In Amsterdam, Austrian writer Lilian Faschinger worked on a voluminous novel thematically and stucturally based on the thirty four Cantos from Dante’s Inferno. She collaborated intensively with her Dutch translator Ingeborg Lesener and was invited to deliver a guest lecture at the University of Amsterdam. Her novels Magdalena Sünderin (Magdalena zondares, 1996) and Wiener Passion (Weense passie, 2000) are translated in Dutch by Publishing house Ambo-Anthos. The Goethe Institut and the Austrian embassy supported the residency.
Lilian Faschinger is a prolific prose author, poet, and translator who, since her 1983 debut has produced five novels, three plays, two volumes of short stories, two volumes of poetry, and a number of literary translations. Faschinger was born in 1950 in Tschöran, a small town in Carinthia, and studied English literature and history at the University of Graz. She first attracted the widespread attention of the literary world in 1985 when she read extracts of her novel Die neue Scheherazade to the Klagenfurt jury that determines the winner of the prestigious Ingeborg Bachmann prize.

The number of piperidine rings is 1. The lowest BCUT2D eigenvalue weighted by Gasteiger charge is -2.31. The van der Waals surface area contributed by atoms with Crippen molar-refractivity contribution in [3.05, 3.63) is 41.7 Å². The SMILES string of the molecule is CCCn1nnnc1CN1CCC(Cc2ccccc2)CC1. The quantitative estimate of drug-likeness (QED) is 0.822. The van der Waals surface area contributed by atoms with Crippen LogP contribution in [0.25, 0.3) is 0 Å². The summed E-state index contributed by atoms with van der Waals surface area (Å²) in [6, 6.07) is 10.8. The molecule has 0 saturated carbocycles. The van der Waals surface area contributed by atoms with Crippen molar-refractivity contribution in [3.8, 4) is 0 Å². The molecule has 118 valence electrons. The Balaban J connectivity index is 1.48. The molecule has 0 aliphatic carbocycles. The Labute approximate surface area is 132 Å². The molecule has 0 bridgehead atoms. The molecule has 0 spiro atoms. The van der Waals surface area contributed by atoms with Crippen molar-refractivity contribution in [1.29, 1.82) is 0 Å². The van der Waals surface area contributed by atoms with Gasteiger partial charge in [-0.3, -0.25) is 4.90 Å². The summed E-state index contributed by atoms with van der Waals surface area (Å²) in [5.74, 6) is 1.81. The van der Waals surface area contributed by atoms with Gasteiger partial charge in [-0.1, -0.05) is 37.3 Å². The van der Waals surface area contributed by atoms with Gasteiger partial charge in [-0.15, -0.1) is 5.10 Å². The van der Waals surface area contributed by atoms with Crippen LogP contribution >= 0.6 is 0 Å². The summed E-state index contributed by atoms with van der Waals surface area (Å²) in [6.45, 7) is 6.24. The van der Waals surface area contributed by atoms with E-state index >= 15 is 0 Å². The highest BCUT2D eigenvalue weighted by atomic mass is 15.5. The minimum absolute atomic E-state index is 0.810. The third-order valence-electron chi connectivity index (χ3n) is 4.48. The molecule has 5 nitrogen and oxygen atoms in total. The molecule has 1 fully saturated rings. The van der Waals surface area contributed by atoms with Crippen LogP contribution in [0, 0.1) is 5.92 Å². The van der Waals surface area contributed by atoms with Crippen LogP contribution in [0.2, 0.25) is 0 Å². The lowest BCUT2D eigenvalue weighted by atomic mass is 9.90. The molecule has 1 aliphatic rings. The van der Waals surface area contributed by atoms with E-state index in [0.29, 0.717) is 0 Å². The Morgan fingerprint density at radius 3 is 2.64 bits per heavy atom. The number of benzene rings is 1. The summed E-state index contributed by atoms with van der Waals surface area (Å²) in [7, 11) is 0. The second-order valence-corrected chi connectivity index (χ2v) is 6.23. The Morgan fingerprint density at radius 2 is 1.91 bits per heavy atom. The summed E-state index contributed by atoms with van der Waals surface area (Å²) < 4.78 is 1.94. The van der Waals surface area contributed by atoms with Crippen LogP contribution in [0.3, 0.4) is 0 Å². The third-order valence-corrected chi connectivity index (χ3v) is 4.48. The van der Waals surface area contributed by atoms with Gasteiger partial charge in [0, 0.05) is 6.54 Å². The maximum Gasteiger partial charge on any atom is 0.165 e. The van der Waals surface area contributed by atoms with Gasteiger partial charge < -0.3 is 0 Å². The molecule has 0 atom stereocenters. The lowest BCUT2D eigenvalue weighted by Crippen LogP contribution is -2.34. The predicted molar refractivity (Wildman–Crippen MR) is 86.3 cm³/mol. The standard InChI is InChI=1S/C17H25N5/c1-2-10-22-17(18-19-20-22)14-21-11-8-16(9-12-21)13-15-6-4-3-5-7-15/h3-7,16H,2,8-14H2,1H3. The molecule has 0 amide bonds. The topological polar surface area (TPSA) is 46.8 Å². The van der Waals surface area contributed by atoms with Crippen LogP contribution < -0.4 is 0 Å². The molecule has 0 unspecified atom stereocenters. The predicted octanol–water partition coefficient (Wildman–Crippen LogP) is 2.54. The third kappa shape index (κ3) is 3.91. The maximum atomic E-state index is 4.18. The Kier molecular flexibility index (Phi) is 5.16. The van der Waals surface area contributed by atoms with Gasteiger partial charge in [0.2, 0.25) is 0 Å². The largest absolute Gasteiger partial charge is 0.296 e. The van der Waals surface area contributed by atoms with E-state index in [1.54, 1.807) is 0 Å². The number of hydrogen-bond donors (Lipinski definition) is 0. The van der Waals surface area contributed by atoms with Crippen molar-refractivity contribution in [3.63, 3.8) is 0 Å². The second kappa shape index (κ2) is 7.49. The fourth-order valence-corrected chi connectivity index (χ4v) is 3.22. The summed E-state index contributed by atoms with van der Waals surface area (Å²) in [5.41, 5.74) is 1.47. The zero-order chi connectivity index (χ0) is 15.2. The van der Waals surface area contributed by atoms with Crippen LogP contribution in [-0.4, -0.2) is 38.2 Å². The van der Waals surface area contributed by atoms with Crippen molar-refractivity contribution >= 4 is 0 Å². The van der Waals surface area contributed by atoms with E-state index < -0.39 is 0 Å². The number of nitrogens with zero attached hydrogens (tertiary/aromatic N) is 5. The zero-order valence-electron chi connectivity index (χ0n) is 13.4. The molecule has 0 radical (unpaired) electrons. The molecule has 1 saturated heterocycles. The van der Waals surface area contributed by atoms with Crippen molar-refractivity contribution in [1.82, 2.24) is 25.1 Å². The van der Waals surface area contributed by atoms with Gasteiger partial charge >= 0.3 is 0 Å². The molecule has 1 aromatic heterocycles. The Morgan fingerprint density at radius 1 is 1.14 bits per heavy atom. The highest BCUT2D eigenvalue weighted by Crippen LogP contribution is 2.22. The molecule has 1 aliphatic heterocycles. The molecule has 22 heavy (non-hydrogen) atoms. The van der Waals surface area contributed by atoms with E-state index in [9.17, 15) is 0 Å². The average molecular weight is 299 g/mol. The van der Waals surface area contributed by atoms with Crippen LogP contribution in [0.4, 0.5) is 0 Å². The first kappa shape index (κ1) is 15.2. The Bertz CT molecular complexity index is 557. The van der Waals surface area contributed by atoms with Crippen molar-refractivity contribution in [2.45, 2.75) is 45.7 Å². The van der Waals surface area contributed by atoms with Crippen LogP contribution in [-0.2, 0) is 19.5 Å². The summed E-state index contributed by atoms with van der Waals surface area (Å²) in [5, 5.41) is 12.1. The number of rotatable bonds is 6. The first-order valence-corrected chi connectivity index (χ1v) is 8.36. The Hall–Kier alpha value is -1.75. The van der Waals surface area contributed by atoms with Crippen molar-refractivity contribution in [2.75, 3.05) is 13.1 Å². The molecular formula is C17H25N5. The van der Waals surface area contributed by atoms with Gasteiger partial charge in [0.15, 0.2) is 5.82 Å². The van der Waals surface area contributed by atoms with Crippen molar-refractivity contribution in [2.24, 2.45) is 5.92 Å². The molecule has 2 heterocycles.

Die neue Scheherazade established the satiric, feminist tone that informs much of Faschinger’s later work. Faschinger typically incorporates into her works a rigorous critique of Austrian society and the institution of the Church, as viewed from a woman’s perspective. She is a master at creating unique voices for her disparate protagonists, and for working into her texts an encyclopedic range of allusions to characters and situations from high and low culture, from the Bible to Batman, from Dante to Dracula.